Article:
By BARBARA LUTZ
With back-to-school sales in full swing and the talk of districts requesting property tax increases to boost school funding, it's hard to forget that summer vacation quickly is coming to a close.
There's simply no denying that teachers and students alike would benefit from a little extra cash for supplies. Parents can volunteer time and talent in a variety of ways throughout the school year, but for those who want to make a tangible donation it can be difficult to figure out the best way to contribute.
Here are three ways to help local schools and students.
Stuff the Bus
Stuff the Bus, the signature project of the Junior League of Bryan-College Station is officially under way and preparing for the 2009-10 school year. This project is a community-wide effort to collect school supplies for children in need.
Stuff the Bus began in 2000 when Jeannie McGuire, founder and president of Project Unity in Bryan, was looking for a way to satisfy the overwhelming need for school supplies for area children.
"The Junior League was looking to start a signature program, so I wrote up the grant for Junior League to take over Stuff the Bus as their signature project," said McGuire. "It was the perfect partnership."
Project Unity is the voice for community needs in the Bryan-College Station area. Group members work to find partners for programs or do what they can to meet the needs themselves.
Last year, Stuff the Bus provided school supplies to more than 11,000 B-CS students. This year, Sherry Jennings, president of the Junior League, said there is a predicted increase of 1,000-1,500 students from last year as the need in the area has grown.
The Junior League provides supplies to all elementary schools in the area based on the number of children who are on the federal Free and Reduced Lunch Program. Each student in that program receives free school supplies from the Junior League. The supplies are delivered to each classroom before the first day of school so that they are ready and waiting for the students.
Some middle and high schools in the area are also provided with supplies based on need. And in recent years, Jennings said, the program has provided high school students in need with gift cards so that they can purchase more expensive specialty items, such as calculators.
The Junior League accepts all school supplies or cash gifts at the Stuff the Bus drives.
"Every student needs the basic supplies to go back to school," Jennings said. "Everything is greatly appreaciated and will be put to good use."
The Junior League welcomes all school supplies and cash gifts. The next Stuff the Bus drive will be held Saturday from 1-3 p.m. at Office Max in College Station. Collection boxes are also set up at several local businesses.
"Nothing is more important than a child's first day of school, and so many factors can destroy that, even something as simple as not having access to supplies," McGuire said. "If every one of us just donated a small amount of supplies, it multiplies and can really start off success for a child so that they are equipped to learn."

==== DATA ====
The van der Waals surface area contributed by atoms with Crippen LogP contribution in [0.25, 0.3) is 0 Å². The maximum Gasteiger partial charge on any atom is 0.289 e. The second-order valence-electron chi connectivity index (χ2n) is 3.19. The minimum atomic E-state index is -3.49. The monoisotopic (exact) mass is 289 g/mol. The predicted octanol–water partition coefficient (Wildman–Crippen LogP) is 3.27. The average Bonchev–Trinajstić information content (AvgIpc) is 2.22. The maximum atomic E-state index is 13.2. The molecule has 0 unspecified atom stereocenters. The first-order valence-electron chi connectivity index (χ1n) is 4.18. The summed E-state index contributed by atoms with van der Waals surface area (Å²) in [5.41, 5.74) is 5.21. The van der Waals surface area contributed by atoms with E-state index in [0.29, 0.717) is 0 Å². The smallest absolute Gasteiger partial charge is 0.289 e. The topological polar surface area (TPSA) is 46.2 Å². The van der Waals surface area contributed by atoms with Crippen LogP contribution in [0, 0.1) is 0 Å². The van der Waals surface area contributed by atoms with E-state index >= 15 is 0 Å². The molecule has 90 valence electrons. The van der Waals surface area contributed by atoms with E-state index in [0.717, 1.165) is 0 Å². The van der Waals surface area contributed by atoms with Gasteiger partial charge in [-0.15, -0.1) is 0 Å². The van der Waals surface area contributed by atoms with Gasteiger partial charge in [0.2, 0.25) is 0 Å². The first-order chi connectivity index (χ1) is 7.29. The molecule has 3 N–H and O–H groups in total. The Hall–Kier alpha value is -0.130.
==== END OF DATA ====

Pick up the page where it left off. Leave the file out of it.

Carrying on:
The Bryan and College Station school districts each have a nonprofit education foundation that works independently to provide financial support for classroom and districtwide programs.
The foundations accept tax-exempt donations from individuals and businesses to benefit students and staff through grants and scholarships. The money is used to support educational activities that are not within the budget of the district and where tax dollars cannot be spent.
"We have a call for grants in the spring each year and any staff member may apply," said Ann Ganter, director of the College Station Education Foundation. "A classroom teacher may apply for a grant up to $1,000, and if the teacher works with a whole grade level or if a team of teachers apply, the grant may be for up to $5,000."
The grants provide money to teachers with innovative ideas for classroom activities as well as basic materials that are essential to education.
In Bryan, $238,000 in teacher and campus grants was awarded between 1999 and 2007. The College Station Education Foundation's annual fundraiser, "50 Men Who Can Cook," raises more than $60,000 each year.
There are also Web sites designed to connect teachers with contributors. Teachers register on the sites, describing specific projects that they would like to implement. Prospective donors can search for projects that meet their interests and then contribute to make it happen.
DonorsChoose.org connects teachers with donors who want to support classroom learning. Teachers register a description of their desired classroom project or supplies as well as the cost. Donors can choose a specific project to fund.
ILoveSchools.com is an online resource that matches teachers with donors of equipment, supplies and materials. Teachers can make a wishlist for their classroom. Donors offer aid in the form of new or used items, or a cash gift.
B-CS teachers have used these sites to request specific items ranging from workbooks and dictionaries to curtains and fans. Cash donations currently being requested are for projects ranging from craft supplies, books, iPods and even a portable sound system.